Broken Heart Syndrome
(HealthDay)—As anyone who's lost a job can attest, stress and worry often quickly follow. But the health of your heart after unemployment can also take a tumble.
Cardiology Apr 11, 2013 | 5 / 5 (1) | 0
Even though a newly recognized cardiomyopathy, which mainly impacts women, is typically treatable, Tako-tsubo cardiomyopathy can also be deadly when compounded by other co-morbidities, such as heart failure, according to ...
Cardiology Mar 09, 2013 | not rated yet | 0
A condition that temporarily causes heart failure in people who experience severe stress might actually protect the heart from very high levels of adrenaline, according to a new study published in the journal Circulation. The re ...
Cardiology Jun 27, 2012 | 4 / 5 (3) | 0 |
On Valentine's Day, people who have been unlucky in love are sometimes said to suffering from a "broken heart."
Health Feb 08, 2012 | 2 / 5 (2) | 0
In the past, suffering from a broken heart was simply a way to describe the emotional pain one felt when dealing with a personal misfortune—a breakup or even the death of a loved one.
Cardiology Feb 02, 2012 | not rated yet | 0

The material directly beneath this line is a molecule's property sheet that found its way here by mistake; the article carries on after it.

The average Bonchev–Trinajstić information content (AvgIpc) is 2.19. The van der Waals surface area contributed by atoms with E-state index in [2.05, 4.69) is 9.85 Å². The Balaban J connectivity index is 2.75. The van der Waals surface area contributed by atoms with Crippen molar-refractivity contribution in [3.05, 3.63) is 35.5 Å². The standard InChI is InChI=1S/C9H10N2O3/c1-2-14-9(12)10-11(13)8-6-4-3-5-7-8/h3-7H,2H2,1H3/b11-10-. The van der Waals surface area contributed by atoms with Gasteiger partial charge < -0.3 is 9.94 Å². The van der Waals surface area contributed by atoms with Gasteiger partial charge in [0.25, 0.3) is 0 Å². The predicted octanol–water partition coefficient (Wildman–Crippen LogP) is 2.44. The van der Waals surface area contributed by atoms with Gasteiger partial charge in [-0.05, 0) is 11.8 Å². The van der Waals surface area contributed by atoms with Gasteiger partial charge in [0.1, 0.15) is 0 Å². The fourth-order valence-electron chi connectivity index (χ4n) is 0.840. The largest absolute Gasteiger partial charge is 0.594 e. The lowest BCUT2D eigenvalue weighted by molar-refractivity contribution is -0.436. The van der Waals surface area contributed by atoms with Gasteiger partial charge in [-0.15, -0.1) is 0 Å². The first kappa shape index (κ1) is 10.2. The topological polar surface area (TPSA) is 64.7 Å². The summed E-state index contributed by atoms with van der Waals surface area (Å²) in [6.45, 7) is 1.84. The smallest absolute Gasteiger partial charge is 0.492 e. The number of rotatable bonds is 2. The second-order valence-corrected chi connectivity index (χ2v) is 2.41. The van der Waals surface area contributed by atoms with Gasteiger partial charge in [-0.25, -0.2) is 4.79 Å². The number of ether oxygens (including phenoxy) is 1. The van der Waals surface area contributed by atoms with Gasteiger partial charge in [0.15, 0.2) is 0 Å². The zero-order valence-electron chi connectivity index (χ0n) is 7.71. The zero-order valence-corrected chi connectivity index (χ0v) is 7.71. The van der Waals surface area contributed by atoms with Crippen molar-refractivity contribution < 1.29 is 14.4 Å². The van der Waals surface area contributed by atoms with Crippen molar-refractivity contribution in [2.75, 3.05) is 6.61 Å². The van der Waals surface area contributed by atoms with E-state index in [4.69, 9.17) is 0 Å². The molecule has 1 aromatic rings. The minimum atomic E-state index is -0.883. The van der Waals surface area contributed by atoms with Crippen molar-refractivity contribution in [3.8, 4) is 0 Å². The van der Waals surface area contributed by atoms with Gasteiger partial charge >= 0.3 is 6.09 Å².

A woman's heart breaks more easily than a man's.
Cardiology Nov 16, 2011 | not rated yet | 1
Takotsubo cardiomyopathy, also known as transient apical ballooning syndrome, apical ballooning cardiomyopathy, stress-induced cardiomyopathy, Gebrochenes-Herz-Syndrom, and simply stress cardiomyopathy, is a type of non-ischemic cardiomyopathy in which there is a sudden temporary weakening of the myocardium (the muscle of the heart). Because this weakening can be triggered by emotional stress, such as the death of a loved one, a break-up, or constant anxiety, the condition is also known as broken heart syndrome. Stress cardiomyopathy is a well-recognized cause of acute heart failure, lethal ventricular arrhythmias, and ventricular rupture.
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